The primary goal of the Stanford Biodesign Innovation course is to teach students a proven, repeatable approach to innovation that they can apply in any technology domain. Many class alumni end up pursuing healthcare careers and report finding the process valuable whether they’re designing medical products, driving innovation inside a major device corporation, working inside a provider organization, making life science investments, or starting-up their own health technology company. Read more about student experiences below, and learn about additional start-ups launched out of the Biodesign Innovation course on our Companies page.
Earwax build-up is a common condition that causes discomfort and impaired hearing. While the condition is simple, the treatment is not, generally requiring the services of a medical specialist. To make ear cleaning more accessible and less expensive, two Biodesign Innovators teamed up to develop a safe and effective ear cleaning device for primary care doctors that ultimately morphed into a successful consumer medical device called OTO-TIP.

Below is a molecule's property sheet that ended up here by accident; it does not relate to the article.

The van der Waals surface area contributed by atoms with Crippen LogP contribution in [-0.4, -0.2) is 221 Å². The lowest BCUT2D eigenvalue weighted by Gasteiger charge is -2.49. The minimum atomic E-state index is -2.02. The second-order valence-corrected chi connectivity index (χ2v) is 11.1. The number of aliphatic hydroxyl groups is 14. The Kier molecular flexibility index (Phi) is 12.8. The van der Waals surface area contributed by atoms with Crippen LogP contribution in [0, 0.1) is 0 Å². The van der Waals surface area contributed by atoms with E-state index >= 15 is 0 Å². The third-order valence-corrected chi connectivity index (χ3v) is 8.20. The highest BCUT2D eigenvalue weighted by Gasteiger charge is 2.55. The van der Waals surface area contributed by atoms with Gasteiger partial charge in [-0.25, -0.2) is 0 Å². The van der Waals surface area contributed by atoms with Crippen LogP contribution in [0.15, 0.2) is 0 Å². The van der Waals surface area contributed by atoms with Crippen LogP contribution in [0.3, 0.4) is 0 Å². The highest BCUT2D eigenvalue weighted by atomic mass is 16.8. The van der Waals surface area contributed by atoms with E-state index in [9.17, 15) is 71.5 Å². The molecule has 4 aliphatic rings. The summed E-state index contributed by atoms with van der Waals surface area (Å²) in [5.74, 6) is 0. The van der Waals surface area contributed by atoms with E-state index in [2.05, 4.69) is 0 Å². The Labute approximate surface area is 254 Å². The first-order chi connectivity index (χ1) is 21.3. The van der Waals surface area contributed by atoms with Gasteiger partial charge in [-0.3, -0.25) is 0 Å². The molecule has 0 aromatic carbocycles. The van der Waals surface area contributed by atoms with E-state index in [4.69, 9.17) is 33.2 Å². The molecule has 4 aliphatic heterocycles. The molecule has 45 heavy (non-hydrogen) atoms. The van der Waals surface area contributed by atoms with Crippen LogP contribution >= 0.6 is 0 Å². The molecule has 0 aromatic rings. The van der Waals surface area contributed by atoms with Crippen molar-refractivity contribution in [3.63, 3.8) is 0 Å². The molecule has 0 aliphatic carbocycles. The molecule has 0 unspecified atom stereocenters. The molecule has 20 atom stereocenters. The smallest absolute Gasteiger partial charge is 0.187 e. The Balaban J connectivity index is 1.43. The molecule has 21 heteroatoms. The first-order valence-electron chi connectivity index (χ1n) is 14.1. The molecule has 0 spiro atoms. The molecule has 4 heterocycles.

What Students Are Saying…
“Biodesign Innovation allowed me to understand everything possible about the medtech industry. I felt empowered to cofound a medical device start-up (an offshoot of the Biodesign class itself). I would not have been able to do it without taking the class. The teaching, professors, guest speakers, and the intellectual rigor in the class is very inspiring.”
“The Biodesign Innovation course was one of the top academic experiences that I had at Stanford, hands down, across schools and across my undergraduate and graduate studies... an exceptionally thoughtful, thorough, and high-quality curriculum that taught while also inspiring and energizing.”
“It was just amazing the amount of support and resources provided through the Biodesign Innovation class. It’s more than just a class, it’s like joining a network…or being a part of something much bigger.”
“Biodesign Innovation helped me hone my leadership style, particularly when it comes to creating and nurturing a culture that allows for risk taking and failure, communicating constructive feedback, and motivating diverse teams.”
“By far the best course I've taken at Stanford. If you're at all interested in the medical device industry, this is absolutely the class to take. Even people who might not want to design their own products or join a start-up will get something useful out of this experience.”